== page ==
Fisher says quantitative easing leads to “irrational exuberance”

Market Realist

Richard Fisher on monetary policy: Where to from here? (Part 4 of 9)

(Continued from Part 3)

The Dallas Fed’s Richard Fisher at the Asia Society

Fisher spoke at the Asia Society in Hong Kong on Friday, April 4, about “forward guidance” in monetary policy, which he described as “the subject du jour of central bankers.” It recently became a focus of discussion again in the U.S. after the Fed’s March FOMC meeting, when the Fed decided to go with “qualitative” rather than “quantitative” guidance regarding its future monetary policy statements. During his address, Fisher also spoke about the fallout from quantitative easing (or QE), both favorable and unfavorable. In the last article of this series, we discussed the favorable outcomes Fisher described. This article considers some of the unfavorable outcomes he outlined.

Richard Fisher’s sounds a note of caution

In his address, Fisher said, “The former funds manager in me sees these as yellow lights. The central banker in me is reminded of the mandate to safeguard financial stability. As I said recently in a speech in Mexico, we must watch these developments carefully lest we become responsible for raising the ghost of irrational exuberance.”

  1. Fisher said that at ~26, the inflation-adjusted Shiller PE ratio was in the highest decile of reported values since 1981, as the S&P 500 Index (SPY) reached another record high. Last week, the S&P 500 Index (SPY) increased by 13.18 points, or 0.7%, to 1,885.52, beating its previous record reached on March 7, 2014. The index also reached an all-time intraday high of 1,885.84.
  2. Fisher also said the market cap of the US stock market as a percentage of the country’s economic output has more than doubled, to 145%, over the last five years, which is also the highest level since the March 2000 record.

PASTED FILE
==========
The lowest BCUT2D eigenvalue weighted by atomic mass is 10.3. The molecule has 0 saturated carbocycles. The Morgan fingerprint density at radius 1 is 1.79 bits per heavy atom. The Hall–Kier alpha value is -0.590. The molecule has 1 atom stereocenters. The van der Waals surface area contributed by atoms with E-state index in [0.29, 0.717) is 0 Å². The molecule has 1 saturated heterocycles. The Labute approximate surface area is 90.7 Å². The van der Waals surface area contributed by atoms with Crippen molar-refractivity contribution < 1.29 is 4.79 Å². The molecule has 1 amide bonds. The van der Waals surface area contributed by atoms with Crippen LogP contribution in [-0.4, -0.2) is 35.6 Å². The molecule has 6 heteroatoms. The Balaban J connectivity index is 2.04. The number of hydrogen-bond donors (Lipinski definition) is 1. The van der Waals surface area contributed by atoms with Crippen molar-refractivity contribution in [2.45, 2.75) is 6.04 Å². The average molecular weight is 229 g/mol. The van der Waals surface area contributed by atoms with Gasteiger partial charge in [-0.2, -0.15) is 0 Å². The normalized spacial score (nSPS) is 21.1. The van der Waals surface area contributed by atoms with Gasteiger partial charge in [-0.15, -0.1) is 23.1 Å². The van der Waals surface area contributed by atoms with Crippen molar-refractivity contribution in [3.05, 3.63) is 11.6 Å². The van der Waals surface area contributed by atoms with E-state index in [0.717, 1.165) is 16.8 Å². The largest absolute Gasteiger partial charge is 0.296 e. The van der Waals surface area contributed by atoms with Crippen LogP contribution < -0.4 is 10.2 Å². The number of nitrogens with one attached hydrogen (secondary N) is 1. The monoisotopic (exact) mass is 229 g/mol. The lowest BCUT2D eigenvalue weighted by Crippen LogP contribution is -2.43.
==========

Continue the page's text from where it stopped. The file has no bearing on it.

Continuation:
3. Margin debt has been setting historic highs for several months. As per data released by the NYSE, margin debt stood at ~$466 billion in March.
  4. We’re seeing increasing trend of covenant-lite loans due to money center banks advancing sums on imprudent terms.
  5. Declining junk-bond (JNK) yields are nearing historic lows at less than 5.5%. The SPDR Barclays Capital High Yield Bond ETF (JNK) and the iShares iBoxx $ High Yield Corporate Bond ETF (HYG) are two ETFs investing in high yield debt.

However, markets appear to be considering the risks inherent in high-yield bond ETFs. After clocking total returns of more than 25% over the past three years, the short interest ratio for JNK increased to 7.051x on February 28, 2014—the highest in the ETF’s history, since its inception in November 2007—while the short interest ratio for HYG increased to 7.746x on February 28, 2014, the highest level since September 14, 2007. To read more about the short-interest spike for JNK and HYG, read the Market Realist series Will investors prefer investment grade over high yield in 2014?

The S&P continues a bull run into its sixth year, posting a 16-year record in 2013

Last year, the S&P 500 Index posted its best performance since 1997, returning over 32% (SPY). The biggest gainers in the S&P 500 Index (SPY) in 2013 were video subscription company Netflix (NFLX) and semi-conductor maker Micron Tech. (MU)—up 297% and 241%, respectively. The biggest losers in 2013 were Newmont Mining (NEM) and Cliffs Natural (CLF), which fell ~51% and ~31%, respectively.

To learn about what Fisher had to say about the pace of tapering, please read on to Part 5 of this series.

Continue to Part 5

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